. Cycle Oregon March 2014 Training Tips | Cycle Oregon

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Cycle Oregon March 2014 Training Tips

431px-Sandow1Paul Collins, the owner of Strada and Peak Condition, will once again be offering month-by-month tips to help you prepare your body for this year’s rather challenging Week Ride. It’s no coincidence that many of these exercises are intended to help you be all you can be when the road turns skyward.  

Each year Cycle Oregon offers you different experiences, which is part of the allure. With roughly 30,000 to 35,000 feet of climbing, this year’s Week Ride is sure to make you a better climber! During Strada’s training rides, climbing is always a concern for many riders, and most of the time it’s from cyclists who don’t have experience with hills.

We see this year as a great opportunity to become your own personal king of the mountain. Fortunately, the only person you really need to worry about keeping pace with is yourself. Keep in mind, however, that becoming a better climber does not mean you should start off looking for steep terrain. In fact, if you’re beginning at the beginning, you’ll be better off starting out on the flats.

We recommend four distinct points of focus this month:

  • Cross train 2 to 3 times per week
  • Spin classes (or short, easier outdoor rides) 1 to 2 times per week
  • Mobility work
  • Healthy eating

Cross-training

Even though the off-season for cyclists is coming to an end, you still have time to gain strength this month. If you’re not sure what to do, here is a Four-week Strength Training Program. The goal of an off-season is to increase the work capacity of other aspects of fitness that will eventually help with your cycling ability.

Spin Classes

This year it makes sense to start out on the bike just a little earlier than normal. You don’t need to go all-out this time of year. In fact it’s much better to start off riding at an easier level to help build your aerobic system, which will provide the vast majority of your energy while riding.

Mobility Work

In order to train hard you need to move well and stay healthy. Tissue quality and mobility are important parts of that. Here is a great example of mobility work for your hips and thoracic spine.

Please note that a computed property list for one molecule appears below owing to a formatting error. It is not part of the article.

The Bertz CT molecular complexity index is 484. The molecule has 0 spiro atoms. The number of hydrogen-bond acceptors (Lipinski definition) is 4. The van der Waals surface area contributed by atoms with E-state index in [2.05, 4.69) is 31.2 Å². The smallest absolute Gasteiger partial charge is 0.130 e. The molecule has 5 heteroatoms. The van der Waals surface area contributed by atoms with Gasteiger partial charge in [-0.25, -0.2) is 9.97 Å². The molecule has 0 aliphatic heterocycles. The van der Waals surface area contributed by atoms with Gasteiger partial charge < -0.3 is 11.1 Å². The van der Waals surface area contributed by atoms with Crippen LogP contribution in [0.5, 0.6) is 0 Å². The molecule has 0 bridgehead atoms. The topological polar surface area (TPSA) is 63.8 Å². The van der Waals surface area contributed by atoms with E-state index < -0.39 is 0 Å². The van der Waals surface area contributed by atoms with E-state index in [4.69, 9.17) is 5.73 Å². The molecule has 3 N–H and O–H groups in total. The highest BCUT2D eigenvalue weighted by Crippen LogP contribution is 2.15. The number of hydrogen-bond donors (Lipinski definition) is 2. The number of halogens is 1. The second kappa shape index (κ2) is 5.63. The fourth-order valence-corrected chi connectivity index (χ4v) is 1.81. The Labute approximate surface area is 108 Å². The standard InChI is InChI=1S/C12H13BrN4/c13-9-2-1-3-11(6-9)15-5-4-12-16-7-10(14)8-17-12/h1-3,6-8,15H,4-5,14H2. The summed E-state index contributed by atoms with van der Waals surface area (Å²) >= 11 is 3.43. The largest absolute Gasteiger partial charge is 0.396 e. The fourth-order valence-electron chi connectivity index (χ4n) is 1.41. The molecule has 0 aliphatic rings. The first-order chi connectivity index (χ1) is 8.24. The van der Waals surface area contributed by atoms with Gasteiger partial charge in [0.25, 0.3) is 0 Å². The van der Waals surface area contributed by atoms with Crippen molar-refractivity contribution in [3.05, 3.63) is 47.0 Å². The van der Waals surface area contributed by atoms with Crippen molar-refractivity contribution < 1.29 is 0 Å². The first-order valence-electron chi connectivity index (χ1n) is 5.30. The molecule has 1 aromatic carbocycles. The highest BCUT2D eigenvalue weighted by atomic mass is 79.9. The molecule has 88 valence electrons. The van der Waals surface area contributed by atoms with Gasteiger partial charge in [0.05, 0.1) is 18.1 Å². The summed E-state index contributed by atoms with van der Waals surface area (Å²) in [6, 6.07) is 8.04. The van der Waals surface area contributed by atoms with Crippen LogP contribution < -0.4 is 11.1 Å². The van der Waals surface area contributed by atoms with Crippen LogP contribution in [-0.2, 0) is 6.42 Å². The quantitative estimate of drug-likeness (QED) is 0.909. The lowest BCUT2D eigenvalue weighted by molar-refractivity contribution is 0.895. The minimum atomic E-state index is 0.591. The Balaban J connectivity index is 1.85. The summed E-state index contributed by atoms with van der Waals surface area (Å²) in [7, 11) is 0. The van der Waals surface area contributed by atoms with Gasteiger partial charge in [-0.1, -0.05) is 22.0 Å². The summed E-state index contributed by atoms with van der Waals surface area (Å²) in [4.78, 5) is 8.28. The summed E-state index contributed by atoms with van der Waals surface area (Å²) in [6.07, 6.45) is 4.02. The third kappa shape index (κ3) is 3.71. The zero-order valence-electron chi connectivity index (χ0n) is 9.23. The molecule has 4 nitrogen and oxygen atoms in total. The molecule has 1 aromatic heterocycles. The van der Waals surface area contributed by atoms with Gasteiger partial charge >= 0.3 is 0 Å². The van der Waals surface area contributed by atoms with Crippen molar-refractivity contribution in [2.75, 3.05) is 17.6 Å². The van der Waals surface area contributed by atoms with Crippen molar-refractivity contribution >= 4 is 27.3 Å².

Walking Spiderman with 1arm Overhead Reach from Paul Collins on Vimeo.

Nutrition

I’ve talked about the importance of nutrition in the past, and this time of the year is a perfect time to get started with “clean” eating. At our training facility we consistently talk about eating REAL WHOLE FOOD. Avoid processed food and fuel your body with nutritionally dense food. While training for the event isn’t the ideal time to put yourself on a restrictive diet in order to lose weight, you may find that eating cleaner does cause you to shed some pounds, which is fine.

Due to the physical demand you’ll be putting on your body, fueling is extremely important; however that doesn’t mean you should eat anything you want. You will recover fast and feel better if you stick to a nutritional plan of real, unprocessed food. Take care of your body and it will take care of you.

Set yourself up for a great year, and start or continue being active this month. It will only help you during the amazing CO route you have to look forward to this year.

To get more information about training for CO, register for Three Free Lectures at STRADA.

If you have questions, please contact me: Paul@stradalife.com

Comments

  1. Jan says:

    I am on a sailboat in Mexico until June, when I will be back in the NW and able to train on my bikes. I do an hour of yoga six days a week, hike and will be swimming a lot when we go up into the Sea of Cortez for two months at the end of March as well as hiking in the mountains of Baja California. Other than climbing the mast while sailing, do you have any recommendations for strength training/endurance while sailing?

  2. Paul Collins says:

    Hi Jan,
    Having never sailed before my experience with life on a boat is limited. However you can always work on body weight drills (lunges, squats, supine bridges, etc.). When you don’t have access to adding weight to these exercises a change in programming to incorporating isometic holds works. Instead of normal reps (up and down) complete an ISO hold at the bottom position of your lunge/squat for 15-45s per leg depending on your fitness level. Let us know how that works for you.

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